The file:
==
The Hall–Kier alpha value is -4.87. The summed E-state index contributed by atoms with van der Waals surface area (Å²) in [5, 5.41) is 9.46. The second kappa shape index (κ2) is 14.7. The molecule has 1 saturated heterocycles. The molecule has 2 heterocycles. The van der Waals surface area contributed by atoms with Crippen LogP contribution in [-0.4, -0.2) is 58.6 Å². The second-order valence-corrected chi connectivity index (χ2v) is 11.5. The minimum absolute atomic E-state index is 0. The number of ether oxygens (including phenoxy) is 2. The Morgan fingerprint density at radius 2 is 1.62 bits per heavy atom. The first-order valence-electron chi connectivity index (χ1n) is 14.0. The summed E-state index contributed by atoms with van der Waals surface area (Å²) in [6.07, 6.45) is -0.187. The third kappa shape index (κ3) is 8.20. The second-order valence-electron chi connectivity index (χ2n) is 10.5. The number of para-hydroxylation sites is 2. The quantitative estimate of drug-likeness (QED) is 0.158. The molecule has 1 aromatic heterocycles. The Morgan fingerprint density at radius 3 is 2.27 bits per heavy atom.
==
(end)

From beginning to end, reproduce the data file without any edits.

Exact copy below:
The Hall–Kier alpha value is -4.87. The summed E-state index contributed by atoms with van der Waals surface area (Å²) in [5, 5.41) is 9.46. The second kappa shape index (κ2) is 14.7. The molecule has 1 saturated heterocycles. The molecule has 2 heterocycles. The van der Waals surface area contributed by atoms with Crippen LogP contribution in [-0.4, -0.2) is 58.6 Å². The second-order valence-corrected chi connectivity index (χ2v) is 11.5. The minimum absolute atomic E-state index is 0. The number of ether oxygens (including phenoxy) is 2. The Morgan fingerprint density at radius 2 is 1.62 bits per heavy atom. The first-order valence-electron chi connectivity index (χ1n) is 14.0. The summed E-state index contributed by atoms with van der Waals surface area (Å²) in [6.07, 6.45) is -0.187. The third kappa shape index (κ3) is 8.20. The second-order valence-electron chi connectivity index (χ2n) is 10.5. The number of para-hydroxylation sites is 2. The quantitative estimate of drug-likeness (QED) is 0.158. The molecule has 1 aromatic heterocycles. The Morgan fingerprint density at radius 3 is 2.27 bits per heavy atom.